What port a response is assigned is up to the application. UDP is completely stateless, so after firing off a packet the only way an application can expect a response is if it knows the other end is going to send one. Depending on the UDP application, I'd expect that the response would come on the same port for simplicity -- this is not the case for protocols like TCP, which have an intentionally random (and high) source port.
To answer your second question, many routers, even inexpensive home routers, do stateful packet inspection (SPI). Something like this likely happens, but I'm up for being corrected if I'm off:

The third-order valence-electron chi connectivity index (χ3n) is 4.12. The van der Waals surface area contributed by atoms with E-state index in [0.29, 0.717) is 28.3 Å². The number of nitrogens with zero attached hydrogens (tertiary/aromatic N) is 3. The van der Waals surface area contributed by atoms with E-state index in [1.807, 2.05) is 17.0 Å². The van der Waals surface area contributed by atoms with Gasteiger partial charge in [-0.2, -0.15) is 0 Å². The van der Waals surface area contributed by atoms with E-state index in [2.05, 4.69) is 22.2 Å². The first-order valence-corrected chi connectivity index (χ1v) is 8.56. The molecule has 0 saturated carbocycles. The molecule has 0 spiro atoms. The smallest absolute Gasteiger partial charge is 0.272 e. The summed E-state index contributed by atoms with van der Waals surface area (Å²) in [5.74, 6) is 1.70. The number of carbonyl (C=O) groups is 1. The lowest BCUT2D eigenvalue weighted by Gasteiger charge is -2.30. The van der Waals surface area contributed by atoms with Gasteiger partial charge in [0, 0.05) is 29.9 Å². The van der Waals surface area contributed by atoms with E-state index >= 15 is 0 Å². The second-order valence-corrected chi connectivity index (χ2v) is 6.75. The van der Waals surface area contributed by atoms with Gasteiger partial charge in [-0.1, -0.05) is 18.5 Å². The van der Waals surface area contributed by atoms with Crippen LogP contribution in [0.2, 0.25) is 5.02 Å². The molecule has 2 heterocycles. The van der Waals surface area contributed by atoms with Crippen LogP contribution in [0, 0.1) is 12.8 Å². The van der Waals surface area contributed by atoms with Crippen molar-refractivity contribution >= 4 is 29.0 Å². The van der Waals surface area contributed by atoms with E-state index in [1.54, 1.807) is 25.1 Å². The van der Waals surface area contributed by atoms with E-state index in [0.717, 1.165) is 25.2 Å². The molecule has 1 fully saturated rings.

[Set stage with client, router, Internet, server.]
- Client emits UDP packet.
- Router passes UDP packet to the Internet.
- Router remembers that client sent a UDP packet to server, and establishes a mapping in its memory.
- Server sends a UDP packet, probably on the same port.
- Router receives packet, and checks mapping to find client talked to server recently.
- Router passes packet to client.
How this is implemented is specific to the router, I'd imagine, but that's my understanding of how it works.